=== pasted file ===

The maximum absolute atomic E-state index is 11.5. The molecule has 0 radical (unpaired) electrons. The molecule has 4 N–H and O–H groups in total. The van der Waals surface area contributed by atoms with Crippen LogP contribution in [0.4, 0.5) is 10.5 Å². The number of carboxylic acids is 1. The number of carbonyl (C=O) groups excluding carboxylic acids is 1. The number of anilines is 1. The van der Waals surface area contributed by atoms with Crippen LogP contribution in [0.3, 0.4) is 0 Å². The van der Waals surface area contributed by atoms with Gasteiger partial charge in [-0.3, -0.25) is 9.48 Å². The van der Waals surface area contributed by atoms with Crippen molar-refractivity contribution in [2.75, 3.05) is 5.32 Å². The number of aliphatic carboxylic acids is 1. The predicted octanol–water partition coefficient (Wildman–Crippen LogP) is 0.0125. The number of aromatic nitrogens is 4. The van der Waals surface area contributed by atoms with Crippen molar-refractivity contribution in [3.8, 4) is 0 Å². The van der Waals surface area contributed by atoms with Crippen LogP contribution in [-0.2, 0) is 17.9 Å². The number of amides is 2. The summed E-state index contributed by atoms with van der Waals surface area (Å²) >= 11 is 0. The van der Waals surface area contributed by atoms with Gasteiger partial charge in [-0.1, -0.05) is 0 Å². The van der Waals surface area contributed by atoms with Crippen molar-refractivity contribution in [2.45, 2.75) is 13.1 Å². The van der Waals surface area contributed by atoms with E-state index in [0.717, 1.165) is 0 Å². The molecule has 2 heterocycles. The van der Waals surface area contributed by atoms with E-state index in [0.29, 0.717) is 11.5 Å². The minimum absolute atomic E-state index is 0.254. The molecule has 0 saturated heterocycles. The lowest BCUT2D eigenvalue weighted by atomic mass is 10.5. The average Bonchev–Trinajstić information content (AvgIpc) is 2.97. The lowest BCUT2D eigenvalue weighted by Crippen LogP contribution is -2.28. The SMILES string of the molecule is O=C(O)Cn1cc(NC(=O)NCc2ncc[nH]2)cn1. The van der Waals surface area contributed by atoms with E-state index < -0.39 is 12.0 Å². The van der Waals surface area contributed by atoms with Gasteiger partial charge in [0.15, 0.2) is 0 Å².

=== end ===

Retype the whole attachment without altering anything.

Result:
The maximum absolute atomic E-state index is 11.5. The molecule has 0 radical (unpaired) electrons. The molecule has 4 N–H and O–H groups in total. The van der Waals surface area contributed by atoms with Crippen LogP contribution in [0.4, 0.5) is 10.5 Å². The number of carboxylic acids is 1. The number of carbonyl (C=O) groups excluding carboxylic acids is 1. The number of anilines is 1. The van der Waals surface area contributed by atoms with Crippen LogP contribution in [0.3, 0.4) is 0 Å². The van der Waals surface area contributed by atoms with Gasteiger partial charge in [-0.3, -0.25) is 9.48 Å². The van der Waals surface area contributed by atoms with Crippen molar-refractivity contribution in [2.75, 3.05) is 5.32 Å². The number of aliphatic carboxylic acids is 1. The predicted octanol–water partition coefficient (Wildman–Crippen LogP) is 0.0125. The number of aromatic nitrogens is 4. The van der Waals surface area contributed by atoms with Crippen molar-refractivity contribution in [3.8, 4) is 0 Å². The van der Waals surface area contributed by atoms with Crippen LogP contribution in [-0.2, 0) is 17.9 Å². The number of amides is 2. The summed E-state index contributed by atoms with van der Waals surface area (Å²) >= 11 is 0. The van der Waals surface area contributed by atoms with Gasteiger partial charge in [-0.1, -0.05) is 0 Å². The van der Waals surface area contributed by atoms with Crippen molar-refractivity contribution in [2.45, 2.75) is 13.1 Å². The van der Waals surface area contributed by atoms with E-state index in [0.717, 1.165) is 0 Å². The molecule has 2 heterocycles. The van der Waals surface area contributed by atoms with E-state index in [0.29, 0.717) is 11.5 Å². The minimum absolute atomic E-state index is 0.254. The molecule has 0 saturated heterocycles. The lowest BCUT2D eigenvalue weighted by atomic mass is 10.5. The average Bonchev–Trinajstić information content (AvgIpc) is 2.97. The lowest BCUT2D eigenvalue weighted by Crippen LogP contribution is -2.28. The SMILES string of the molecule is O=C(O)Cn1cc(NC(=O)NCc2ncc[nH]2)cn1. The van der Waals surface area contributed by atoms with E-state index < -0.39 is 12.0 Å². The van der Waals surface area contributed by atoms with Gasteiger partial charge in [0.15, 0.2) is 0 Å².